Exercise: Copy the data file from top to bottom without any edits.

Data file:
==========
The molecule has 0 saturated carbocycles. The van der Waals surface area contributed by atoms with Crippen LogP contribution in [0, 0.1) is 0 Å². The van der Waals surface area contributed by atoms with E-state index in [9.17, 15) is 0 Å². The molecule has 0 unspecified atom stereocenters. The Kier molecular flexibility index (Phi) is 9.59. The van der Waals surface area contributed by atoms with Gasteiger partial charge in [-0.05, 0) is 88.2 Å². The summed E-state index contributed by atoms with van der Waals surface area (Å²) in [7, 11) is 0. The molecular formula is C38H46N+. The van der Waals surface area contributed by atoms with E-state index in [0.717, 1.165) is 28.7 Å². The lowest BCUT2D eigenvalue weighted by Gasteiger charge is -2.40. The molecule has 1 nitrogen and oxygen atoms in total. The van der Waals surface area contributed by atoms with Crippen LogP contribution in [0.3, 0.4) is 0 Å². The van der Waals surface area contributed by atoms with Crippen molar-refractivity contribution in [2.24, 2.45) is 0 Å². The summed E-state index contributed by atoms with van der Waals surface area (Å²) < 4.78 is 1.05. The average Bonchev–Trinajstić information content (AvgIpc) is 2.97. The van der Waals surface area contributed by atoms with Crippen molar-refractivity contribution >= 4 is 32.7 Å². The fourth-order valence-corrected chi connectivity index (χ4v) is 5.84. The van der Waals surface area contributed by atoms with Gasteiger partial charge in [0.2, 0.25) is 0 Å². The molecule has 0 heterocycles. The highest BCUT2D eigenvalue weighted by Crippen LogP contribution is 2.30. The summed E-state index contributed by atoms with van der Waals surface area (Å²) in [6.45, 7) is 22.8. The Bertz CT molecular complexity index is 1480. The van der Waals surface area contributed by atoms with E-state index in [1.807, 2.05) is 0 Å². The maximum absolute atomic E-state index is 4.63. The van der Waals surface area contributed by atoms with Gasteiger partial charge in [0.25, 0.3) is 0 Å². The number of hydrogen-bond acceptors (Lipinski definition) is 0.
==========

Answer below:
The molecule has 0 saturated carbocycles. The van der Waals surface area contributed by atoms with Crippen LogP contribution in [0, 0.1) is 0 Å². The van der Waals surface area contributed by atoms with E-state index in [9.17, 15) is 0 Å². The molecule has 0 unspecified atom stereocenters. The Kier molecular flexibility index (Phi) is 9.59. The van der Waals surface area contributed by atoms with Gasteiger partial charge in [-0.05, 0) is 88.2 Å². The summed E-state index contributed by atoms with van der Waals surface area (Å²) in [7, 11) is 0. The molecular formula is C38H46N+. The van der Waals surface area contributed by atoms with E-state index in [0.717, 1.165) is 28.7 Å². The lowest BCUT2D eigenvalue weighted by Gasteiger charge is -2.40. The molecule has 1 nitrogen and oxygen atoms in total. The van der Waals surface area contributed by atoms with Crippen LogP contribution in [0.3, 0.4) is 0 Å². The van der Waals surface area contributed by atoms with Crippen molar-refractivity contribution in [2.24, 2.45) is 0 Å². The summed E-state index contributed by atoms with van der Waals surface area (Å²) < 4.78 is 1.05. The average Bonchev–Trinajstić information content (AvgIpc) is 2.97. The van der Waals surface area contributed by atoms with Crippen molar-refractivity contribution >= 4 is 32.7 Å². The fourth-order valence-corrected chi connectivity index (χ4v) is 5.84. The van der Waals surface area contributed by atoms with Gasteiger partial charge in [0.2, 0.25) is 0 Å². The molecule has 0 heterocycles. The highest BCUT2D eigenvalue weighted by Crippen LogP contribution is 2.30. The summed E-state index contributed by atoms with van der Waals surface area (Å²) in [6.45, 7) is 22.8. The Bertz CT molecular complexity index is 1480. The van der Waals surface area contributed by atoms with E-state index in [1.807, 2.05) is 0 Å². The maximum absolute atomic E-state index is 4.63. The van der Waals surface area contributed by atoms with Gasteiger partial charge in [0.25, 0.3) is 0 Å². The number of hydrogen-bond acceptors (Lipinski definition) is 0.